Crude Oil Prices Surge Above $54

Oil prices jumped by more than $2.50 a barrel on Wednesday in a rally brokers pinned on fears of tight supplies at the end of the year even as they were stunned at the market's volatility.

It was the seventh straight trading session in which crude oil futures have risen, lifting prices above $54 a barrel, and to their highest level in a month.

After climbing above $58 a barrel in early April, oil prices cooled off in mid-May, falling below $47 a barrel amid signs of slowing economic growth. Now the market psychology appears to have flipped again.

"It doesn't make a lot of sense," said John Kilduff, senior oil analyst at Fimat USA in New York. "But fears about fourth quarter demand are feeding on themselves and a lot of people are scared. They don't want to miss the boat again if it looks like crude is going to go back up to $58."

Concerns are rising that strong demand for diesel will leave it and other distillate fuels, including heating oil, scarce later this year. And there was also talk Wednesday of a refinery snag in Texas. But the supply-demand fundamentals are basically unchanged from two weeks ago, when oil prices were nearly $8 a barrel cheaper.

Kilduff said "$60 a barrel, which looked highly unlikely just last week, is now once again within the realm of reason."

Light, sweet crude for July delivery rose $2.63, or 5 percent, to settle at $54.60 a barrel on the New York Mercantile Exchange (search). Brent crude rose $2.46 to settle at $53.30 a barrel on London's International Petroleum Exchange (search).

Oil prices have been high and volatile for almost two years because there is little excess production capacity worldwide, leaving the market more vulnerable to unexpected supply disruptions or stronger-than-anticipated demand growth.

Brokers traced the start of Wednesday's rally to heating oil futures (search), which shot up by 9.05 cents to $1.54 a gallon. They said the gains then spread to other commodities. Gasoline futures climbed 7.72 cents to $1.5442.

In addition to rising consumption of gasoline, diesel demand is also strong due to economic growth, with pump prices averaging $2.16 a gallon in the U.S.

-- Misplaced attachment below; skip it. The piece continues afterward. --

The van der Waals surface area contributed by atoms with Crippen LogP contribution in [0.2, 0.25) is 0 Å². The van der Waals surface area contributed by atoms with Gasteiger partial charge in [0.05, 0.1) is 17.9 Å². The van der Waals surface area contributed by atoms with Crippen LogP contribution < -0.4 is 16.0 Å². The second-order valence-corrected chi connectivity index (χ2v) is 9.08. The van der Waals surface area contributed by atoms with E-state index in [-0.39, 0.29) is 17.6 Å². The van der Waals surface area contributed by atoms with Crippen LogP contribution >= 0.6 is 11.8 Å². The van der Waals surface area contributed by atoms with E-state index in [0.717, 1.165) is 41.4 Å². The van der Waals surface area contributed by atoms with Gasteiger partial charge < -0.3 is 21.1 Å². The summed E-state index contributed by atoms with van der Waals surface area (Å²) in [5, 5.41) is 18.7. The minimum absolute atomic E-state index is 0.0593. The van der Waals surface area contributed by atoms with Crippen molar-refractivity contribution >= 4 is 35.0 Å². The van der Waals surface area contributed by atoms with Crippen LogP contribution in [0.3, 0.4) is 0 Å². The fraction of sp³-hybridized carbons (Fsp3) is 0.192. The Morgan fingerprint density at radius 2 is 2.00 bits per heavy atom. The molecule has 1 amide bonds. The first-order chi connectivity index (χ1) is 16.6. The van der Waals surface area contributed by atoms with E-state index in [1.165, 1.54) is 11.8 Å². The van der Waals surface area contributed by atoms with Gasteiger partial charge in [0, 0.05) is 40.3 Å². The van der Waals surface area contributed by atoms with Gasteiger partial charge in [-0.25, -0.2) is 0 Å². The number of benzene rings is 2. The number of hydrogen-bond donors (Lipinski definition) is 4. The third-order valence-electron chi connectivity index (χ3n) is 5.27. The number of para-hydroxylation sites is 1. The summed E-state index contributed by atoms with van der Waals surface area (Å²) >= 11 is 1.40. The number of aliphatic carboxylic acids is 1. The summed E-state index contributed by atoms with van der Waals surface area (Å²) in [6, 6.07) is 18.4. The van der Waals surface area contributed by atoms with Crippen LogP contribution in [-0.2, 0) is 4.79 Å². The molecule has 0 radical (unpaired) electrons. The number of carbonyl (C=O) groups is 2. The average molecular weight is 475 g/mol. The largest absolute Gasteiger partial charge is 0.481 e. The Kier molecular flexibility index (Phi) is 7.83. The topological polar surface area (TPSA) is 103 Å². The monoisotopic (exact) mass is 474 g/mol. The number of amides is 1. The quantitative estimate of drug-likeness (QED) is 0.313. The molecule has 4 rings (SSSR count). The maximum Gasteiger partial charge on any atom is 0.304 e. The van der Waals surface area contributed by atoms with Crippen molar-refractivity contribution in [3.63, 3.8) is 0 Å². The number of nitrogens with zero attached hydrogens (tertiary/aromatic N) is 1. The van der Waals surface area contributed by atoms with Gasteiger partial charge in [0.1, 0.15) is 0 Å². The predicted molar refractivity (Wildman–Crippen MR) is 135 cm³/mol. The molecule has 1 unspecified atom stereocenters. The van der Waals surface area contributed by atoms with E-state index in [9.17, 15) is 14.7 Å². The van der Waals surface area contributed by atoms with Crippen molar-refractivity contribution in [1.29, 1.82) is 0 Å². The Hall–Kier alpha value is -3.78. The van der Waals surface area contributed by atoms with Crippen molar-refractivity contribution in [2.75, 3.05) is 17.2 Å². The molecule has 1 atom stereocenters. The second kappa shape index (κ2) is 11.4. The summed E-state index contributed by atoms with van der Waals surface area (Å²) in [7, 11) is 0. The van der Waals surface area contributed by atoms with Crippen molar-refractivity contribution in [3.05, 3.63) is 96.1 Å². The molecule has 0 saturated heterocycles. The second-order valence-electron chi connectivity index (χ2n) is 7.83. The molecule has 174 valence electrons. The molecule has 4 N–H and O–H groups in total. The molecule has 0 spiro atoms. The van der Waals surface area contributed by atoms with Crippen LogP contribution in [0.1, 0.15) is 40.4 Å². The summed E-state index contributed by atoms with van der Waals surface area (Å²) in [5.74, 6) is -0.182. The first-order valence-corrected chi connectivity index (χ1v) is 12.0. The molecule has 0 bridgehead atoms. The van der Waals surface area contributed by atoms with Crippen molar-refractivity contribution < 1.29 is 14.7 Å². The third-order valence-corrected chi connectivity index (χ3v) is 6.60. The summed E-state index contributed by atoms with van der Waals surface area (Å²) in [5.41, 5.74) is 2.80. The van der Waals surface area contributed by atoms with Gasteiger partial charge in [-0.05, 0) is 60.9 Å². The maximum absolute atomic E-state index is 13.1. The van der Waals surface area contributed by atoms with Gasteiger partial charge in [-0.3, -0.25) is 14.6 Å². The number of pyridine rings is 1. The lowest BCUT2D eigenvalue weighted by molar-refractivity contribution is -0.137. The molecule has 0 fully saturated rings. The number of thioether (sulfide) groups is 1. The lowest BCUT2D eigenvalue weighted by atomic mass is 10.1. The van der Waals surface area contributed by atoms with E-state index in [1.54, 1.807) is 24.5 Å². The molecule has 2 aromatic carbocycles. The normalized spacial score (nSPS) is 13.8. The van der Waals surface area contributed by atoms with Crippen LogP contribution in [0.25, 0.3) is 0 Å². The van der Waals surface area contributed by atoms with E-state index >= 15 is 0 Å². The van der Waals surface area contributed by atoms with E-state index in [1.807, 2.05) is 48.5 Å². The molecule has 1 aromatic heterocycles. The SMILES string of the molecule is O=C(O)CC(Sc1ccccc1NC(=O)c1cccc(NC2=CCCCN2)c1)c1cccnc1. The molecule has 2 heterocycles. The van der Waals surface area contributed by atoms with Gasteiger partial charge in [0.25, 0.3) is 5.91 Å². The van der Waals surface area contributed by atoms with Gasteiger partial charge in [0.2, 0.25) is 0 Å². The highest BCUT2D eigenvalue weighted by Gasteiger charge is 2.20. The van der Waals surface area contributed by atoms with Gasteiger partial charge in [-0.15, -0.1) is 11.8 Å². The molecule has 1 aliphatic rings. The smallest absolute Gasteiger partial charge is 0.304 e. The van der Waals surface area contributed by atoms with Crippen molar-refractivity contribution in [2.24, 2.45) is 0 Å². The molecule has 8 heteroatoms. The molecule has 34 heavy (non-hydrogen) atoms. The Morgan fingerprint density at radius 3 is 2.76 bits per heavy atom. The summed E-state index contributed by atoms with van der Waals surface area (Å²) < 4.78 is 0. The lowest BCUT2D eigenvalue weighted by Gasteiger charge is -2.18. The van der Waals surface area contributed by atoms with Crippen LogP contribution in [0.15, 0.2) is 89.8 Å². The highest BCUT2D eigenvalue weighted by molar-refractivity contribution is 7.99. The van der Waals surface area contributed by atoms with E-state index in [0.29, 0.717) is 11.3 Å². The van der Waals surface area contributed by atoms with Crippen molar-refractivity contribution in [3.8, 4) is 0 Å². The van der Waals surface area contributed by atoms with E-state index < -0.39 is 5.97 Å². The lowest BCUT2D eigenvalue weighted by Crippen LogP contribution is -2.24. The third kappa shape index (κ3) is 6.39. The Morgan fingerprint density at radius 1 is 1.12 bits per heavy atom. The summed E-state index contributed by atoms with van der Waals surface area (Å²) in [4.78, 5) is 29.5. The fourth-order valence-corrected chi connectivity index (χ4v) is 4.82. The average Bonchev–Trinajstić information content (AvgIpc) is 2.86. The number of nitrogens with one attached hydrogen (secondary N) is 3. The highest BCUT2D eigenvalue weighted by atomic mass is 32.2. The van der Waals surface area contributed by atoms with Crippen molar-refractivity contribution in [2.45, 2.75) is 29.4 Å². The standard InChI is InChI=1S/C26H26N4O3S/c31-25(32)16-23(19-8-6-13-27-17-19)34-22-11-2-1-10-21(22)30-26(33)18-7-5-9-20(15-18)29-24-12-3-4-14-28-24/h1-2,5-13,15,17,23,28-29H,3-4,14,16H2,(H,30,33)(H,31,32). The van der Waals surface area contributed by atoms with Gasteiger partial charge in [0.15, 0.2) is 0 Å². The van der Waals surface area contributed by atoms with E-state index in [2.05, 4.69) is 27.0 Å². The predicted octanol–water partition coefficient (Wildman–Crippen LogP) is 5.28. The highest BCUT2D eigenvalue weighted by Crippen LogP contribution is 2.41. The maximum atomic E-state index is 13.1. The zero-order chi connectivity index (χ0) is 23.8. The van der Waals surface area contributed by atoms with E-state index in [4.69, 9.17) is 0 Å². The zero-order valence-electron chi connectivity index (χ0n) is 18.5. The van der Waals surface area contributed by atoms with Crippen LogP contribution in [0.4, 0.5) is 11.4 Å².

Oil analyst Andrew Lebow at Man Financial Inc. in New York said this could limit the buildup of distillate fuel inventories over the next few months, leaving heating oil supplies tight next winter.

"This could be the kickoff of the heating oil season — in June," Lebow said.

Both Kilduff and Lebow said there is ample gasoline in the market right now.

The U.S. Energy Department (search) releases its next petroleum supply snapshot on Thursday. Analysts said the report would have to show substantial growth in supplies to bring prices down, adding that the hospitalization of Saudi ruler King Fahd might also have been putting upward pressure on prices over the past few days.

In mid-May, prices fell below $47 a barrel in response to steadily rising crude inventories, but a surprise drop in U.S. oil supplies last week brought some nervousness back into the market.

"For a few weeks now, the market has become more difficult to predict and last week's drop just reiterated that," said Daniel Hynes, energy analyst at ANZ Bank in Melbourne, Australia.

The U.S. Energy Information Administration's last petroleum data showed that U.S. commercial crude oil inventories fell 1.6 million barrels to 332.4 million barrels in the week ending May 20 from the previous week.

Still, Hynes said he expects a "slight rise" in crude inventories in the report released Thursday, a day later than normal due to Monday's Memorial Day holiday in the United States.

"Anything less than that, we'll definitely see an upward impact on the prices," he said.

Oil prices are now 24 percent higher than a year ago.

OPECministers are scheduled to meet in Vienna on June 15. The cartel has been pumping at 25-year highs in an attempt to keep prices in check.